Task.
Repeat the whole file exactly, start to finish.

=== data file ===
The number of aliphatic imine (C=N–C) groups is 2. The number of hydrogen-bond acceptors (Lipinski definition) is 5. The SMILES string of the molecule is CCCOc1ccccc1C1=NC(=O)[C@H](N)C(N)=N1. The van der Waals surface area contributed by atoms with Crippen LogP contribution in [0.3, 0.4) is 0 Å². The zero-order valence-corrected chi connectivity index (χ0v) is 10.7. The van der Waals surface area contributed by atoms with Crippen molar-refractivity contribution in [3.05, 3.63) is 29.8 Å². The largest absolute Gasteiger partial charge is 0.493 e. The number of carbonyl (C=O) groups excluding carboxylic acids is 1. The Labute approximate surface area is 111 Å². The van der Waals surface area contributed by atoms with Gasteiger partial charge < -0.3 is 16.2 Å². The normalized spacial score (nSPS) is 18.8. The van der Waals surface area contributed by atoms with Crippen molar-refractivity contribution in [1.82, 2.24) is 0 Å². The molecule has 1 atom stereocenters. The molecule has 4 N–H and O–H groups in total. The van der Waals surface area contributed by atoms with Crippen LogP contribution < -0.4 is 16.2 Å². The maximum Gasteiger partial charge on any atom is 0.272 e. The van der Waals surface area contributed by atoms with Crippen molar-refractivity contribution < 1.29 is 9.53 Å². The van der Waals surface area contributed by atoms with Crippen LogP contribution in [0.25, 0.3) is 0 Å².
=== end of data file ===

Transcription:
The number of aliphatic imine (C=N–C) groups is 2. The number of hydrogen-bond acceptors (Lipinski definition) is 5. The SMILES string of the molecule is CCCOc1ccccc1C1=NC(=O)[C@H](N)C(N)=N1. The van der Waals surface area contributed by atoms with Crippen LogP contribution in [0.3, 0.4) is 0 Å². The zero-order valence-corrected chi connectivity index (χ0v) is 10.7. The van der Waals surface area contributed by atoms with Crippen molar-refractivity contribution in [3.05, 3.63) is 29.8 Å². The largest absolute Gasteiger partial charge is 0.493 e. The number of carbonyl (C=O) groups excluding carboxylic acids is 1. The Labute approximate surface area is 111 Å². The van der Waals surface area contributed by atoms with Gasteiger partial charge < -0.3 is 16.2 Å². The normalized spacial score (nSPS) is 18.8. The van der Waals surface area contributed by atoms with Crippen molar-refractivity contribution in [1.82, 2.24) is 0 Å². The molecule has 1 atom stereocenters. The molecule has 4 N–H and O–H groups in total. The van der Waals surface area contributed by atoms with Crippen LogP contribution < -0.4 is 16.2 Å². The maximum Gasteiger partial charge on any atom is 0.272 e. The van der Waals surface area contributed by atoms with Crippen molar-refractivity contribution < 1.29 is 9.53 Å². The van der Waals surface area contributed by atoms with Crippen LogP contribution in [0.25, 0.3) is 0 Å².